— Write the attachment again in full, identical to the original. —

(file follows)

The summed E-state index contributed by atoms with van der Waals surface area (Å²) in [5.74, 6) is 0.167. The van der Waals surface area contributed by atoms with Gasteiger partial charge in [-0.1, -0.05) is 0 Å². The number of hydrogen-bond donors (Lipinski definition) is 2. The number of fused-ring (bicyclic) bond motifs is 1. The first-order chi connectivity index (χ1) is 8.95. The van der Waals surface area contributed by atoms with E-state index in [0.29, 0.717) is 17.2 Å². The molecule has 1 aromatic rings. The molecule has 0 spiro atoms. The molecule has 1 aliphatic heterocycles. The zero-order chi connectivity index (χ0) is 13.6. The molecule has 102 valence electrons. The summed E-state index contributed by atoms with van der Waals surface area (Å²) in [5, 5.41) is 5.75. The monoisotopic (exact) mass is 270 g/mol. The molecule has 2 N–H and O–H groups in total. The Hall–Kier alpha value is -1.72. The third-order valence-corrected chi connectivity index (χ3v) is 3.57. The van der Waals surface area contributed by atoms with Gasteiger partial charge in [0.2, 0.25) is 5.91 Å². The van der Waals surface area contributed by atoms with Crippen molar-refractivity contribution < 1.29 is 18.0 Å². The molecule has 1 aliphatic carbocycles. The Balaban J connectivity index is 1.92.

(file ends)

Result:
The summed E-state index contributed by atoms with van der Waals surface area (Å²) in [5.74, 6) is 0.167. The van der Waals surface area contributed by atoms with Gasteiger partial charge in [-0.1, -0.05) is 0 Å². The number of hydrogen-bond donors (Lipinski definition) is 2. The number of fused-ring (bicyclic) bond motifs is 1. The first-order chi connectivity index (χ1) is 8.95. The van der Waals surface area contributed by atoms with E-state index in [0.29, 0.717) is 17.2 Å². The molecule has 1 aromatic rings. The molecule has 0 spiro atoms. The molecule has 1 aliphatic heterocycles. The zero-order chi connectivity index (χ0) is 13.6. The molecule has 102 valence electrons. The summed E-state index contributed by atoms with van der Waals surface area (Å²) in [5, 5.41) is 5.75. The monoisotopic (exact) mass is 270 g/mol. The molecule has 2 N–H and O–H groups in total. The Hall–Kier alpha value is -1.72. The third-order valence-corrected chi connectivity index (χ3v) is 3.57. The van der Waals surface area contributed by atoms with Gasteiger partial charge in [0.2, 0.25) is 5.91 Å². The van der Waals surface area contributed by atoms with Crippen molar-refractivity contribution < 1.29 is 18.0 Å². The molecule has 1 aliphatic carbocycles. The Balaban J connectivity index is 1.92.